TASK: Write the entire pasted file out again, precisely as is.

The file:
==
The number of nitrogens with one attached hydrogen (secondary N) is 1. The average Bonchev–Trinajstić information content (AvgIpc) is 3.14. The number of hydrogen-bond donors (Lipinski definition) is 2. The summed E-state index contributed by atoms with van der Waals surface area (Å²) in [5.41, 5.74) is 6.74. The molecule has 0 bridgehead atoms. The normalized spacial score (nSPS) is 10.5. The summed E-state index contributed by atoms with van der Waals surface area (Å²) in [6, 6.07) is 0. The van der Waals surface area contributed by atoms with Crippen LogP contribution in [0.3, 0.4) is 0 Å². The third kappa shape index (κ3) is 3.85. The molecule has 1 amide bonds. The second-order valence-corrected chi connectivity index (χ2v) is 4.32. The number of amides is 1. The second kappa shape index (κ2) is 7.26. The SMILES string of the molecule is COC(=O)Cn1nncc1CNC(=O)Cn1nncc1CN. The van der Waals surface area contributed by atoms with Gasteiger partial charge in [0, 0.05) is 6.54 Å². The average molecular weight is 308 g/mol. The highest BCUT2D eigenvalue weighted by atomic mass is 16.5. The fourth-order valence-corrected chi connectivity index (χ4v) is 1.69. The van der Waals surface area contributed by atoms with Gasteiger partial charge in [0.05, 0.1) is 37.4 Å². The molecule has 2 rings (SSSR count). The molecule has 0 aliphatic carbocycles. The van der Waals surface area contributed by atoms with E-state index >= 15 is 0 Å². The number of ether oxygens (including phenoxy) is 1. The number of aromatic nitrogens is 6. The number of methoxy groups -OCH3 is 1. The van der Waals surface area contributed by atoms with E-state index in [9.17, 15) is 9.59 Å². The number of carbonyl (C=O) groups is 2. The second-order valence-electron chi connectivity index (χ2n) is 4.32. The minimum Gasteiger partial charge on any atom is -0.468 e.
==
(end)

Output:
The number of nitrogens with one attached hydrogen (secondary N) is 1. The average Bonchev–Trinajstić information content (AvgIpc) is 3.14. The number of hydrogen-bond donors (Lipinski definition) is 2. The summed E-state index contributed by atoms with van der Waals surface area (Å²) in [5.41, 5.74) is 6.74. The molecule has 0 bridgehead atoms. The normalized spacial score (nSPS) is 10.5. The summed E-state index contributed by atoms with van der Waals surface area (Å²) in [6, 6.07) is 0. The van der Waals surface area contributed by atoms with Crippen LogP contribution in [0.3, 0.4) is 0 Å². The third kappa shape index (κ3) is 3.85. The molecule has 1 amide bonds. The second-order valence-corrected chi connectivity index (χ2v) is 4.32. The number of amides is 1. The second kappa shape index (κ2) is 7.26. The SMILES string of the molecule is COC(=O)Cn1nncc1CNC(=O)Cn1nncc1CN. The van der Waals surface area contributed by atoms with Gasteiger partial charge in [0, 0.05) is 6.54 Å². The average molecular weight is 308 g/mol. The highest BCUT2D eigenvalue weighted by atomic mass is 16.5. The fourth-order valence-corrected chi connectivity index (χ4v) is 1.69. The van der Waals surface area contributed by atoms with Gasteiger partial charge in [0.05, 0.1) is 37.4 Å². The molecule has 2 rings (SSSR count). The molecule has 0 aliphatic carbocycles. The van der Waals surface area contributed by atoms with E-state index >= 15 is 0 Å². The number of ether oxygens (including phenoxy) is 1. The number of aromatic nitrogens is 6. The number of methoxy groups -OCH3 is 1. The van der Waals surface area contributed by atoms with E-state index in [9.17, 15) is 9.59 Å². The number of carbonyl (C=O) groups is 2. The second-order valence-electron chi connectivity index (χ2n) is 4.32. The minimum Gasteiger partial charge on any atom is -0.468 e.